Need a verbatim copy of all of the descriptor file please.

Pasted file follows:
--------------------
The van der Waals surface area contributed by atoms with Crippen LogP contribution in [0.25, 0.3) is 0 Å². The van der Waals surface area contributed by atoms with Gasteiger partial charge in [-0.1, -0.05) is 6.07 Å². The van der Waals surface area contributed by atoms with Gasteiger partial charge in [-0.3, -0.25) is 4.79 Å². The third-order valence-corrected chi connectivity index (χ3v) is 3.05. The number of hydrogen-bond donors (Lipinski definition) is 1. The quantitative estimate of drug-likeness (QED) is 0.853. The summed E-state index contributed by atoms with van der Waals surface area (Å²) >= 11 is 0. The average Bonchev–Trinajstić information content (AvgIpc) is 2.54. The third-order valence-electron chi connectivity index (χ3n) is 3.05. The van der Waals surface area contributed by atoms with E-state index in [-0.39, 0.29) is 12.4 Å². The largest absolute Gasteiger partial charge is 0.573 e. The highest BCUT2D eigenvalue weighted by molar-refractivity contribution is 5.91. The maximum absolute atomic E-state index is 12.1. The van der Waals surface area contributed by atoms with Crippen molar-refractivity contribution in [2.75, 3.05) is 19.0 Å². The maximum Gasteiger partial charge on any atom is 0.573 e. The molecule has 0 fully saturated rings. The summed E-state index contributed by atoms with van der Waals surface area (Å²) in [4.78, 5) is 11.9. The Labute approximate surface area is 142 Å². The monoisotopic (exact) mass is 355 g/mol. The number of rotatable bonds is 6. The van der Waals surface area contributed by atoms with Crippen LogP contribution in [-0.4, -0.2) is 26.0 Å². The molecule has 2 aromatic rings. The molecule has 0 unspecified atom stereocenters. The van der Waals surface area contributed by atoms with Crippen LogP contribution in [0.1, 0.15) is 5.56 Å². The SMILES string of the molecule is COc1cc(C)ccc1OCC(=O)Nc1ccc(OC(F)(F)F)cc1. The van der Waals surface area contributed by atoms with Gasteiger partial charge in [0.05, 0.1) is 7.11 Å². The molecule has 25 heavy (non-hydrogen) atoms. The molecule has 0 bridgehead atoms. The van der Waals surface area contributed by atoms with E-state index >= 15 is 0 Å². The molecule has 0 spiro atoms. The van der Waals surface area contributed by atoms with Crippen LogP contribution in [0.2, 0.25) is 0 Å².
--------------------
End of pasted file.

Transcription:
The van der Waals surface area contributed by atoms with Crippen LogP contribution in [0.25, 0.3) is 0 Å². The van der Waals surface area contributed by atoms with Gasteiger partial charge in [-0.1, -0.05) is 6.07 Å². The van der Waals surface area contributed by atoms with Gasteiger partial charge in [-0.3, -0.25) is 4.79 Å². The third-order valence-corrected chi connectivity index (χ3v) is 3.05. The number of hydrogen-bond donors (Lipinski definition) is 1. The quantitative estimate of drug-likeness (QED) is 0.853. The summed E-state index contributed by atoms with van der Waals surface area (Å²) >= 11 is 0. The average Bonchev–Trinajstić information content (AvgIpc) is 2.54. The third-order valence-electron chi connectivity index (χ3n) is 3.05. The van der Waals surface area contributed by atoms with E-state index in [-0.39, 0.29) is 12.4 Å². The largest absolute Gasteiger partial charge is 0.573 e. The highest BCUT2D eigenvalue weighted by molar-refractivity contribution is 5.91. The maximum absolute atomic E-state index is 12.1. The van der Waals surface area contributed by atoms with Crippen molar-refractivity contribution in [2.75, 3.05) is 19.0 Å². The maximum Gasteiger partial charge on any atom is 0.573 e. The molecule has 0 fully saturated rings. The summed E-state index contributed by atoms with van der Waals surface area (Å²) in [4.78, 5) is 11.9. The Labute approximate surface area is 142 Å². The monoisotopic (exact) mass is 355 g/mol. The number of rotatable bonds is 6. The van der Waals surface area contributed by atoms with Crippen LogP contribution in [-0.4, -0.2) is 26.0 Å². The molecule has 2 aromatic rings. The molecule has 0 unspecified atom stereocenters. The van der Waals surface area contributed by atoms with Crippen LogP contribution in [0.1, 0.15) is 5.56 Å². The SMILES string of the molecule is COc1cc(C)ccc1OCC(=O)Nc1ccc(OC(F)(F)F)cc1. The van der Waals surface area contributed by atoms with Gasteiger partial charge in [0.05, 0.1) is 7.11 Å². The molecule has 25 heavy (non-hydrogen) atoms. The molecule has 0 bridgehead atoms. The van der Waals surface area contributed by atoms with E-state index >= 15 is 0 Å². The molecule has 0 spiro atoms. The van der Waals surface area contributed by atoms with Crippen LogP contribution in [0.2, 0.25) is 0 Å².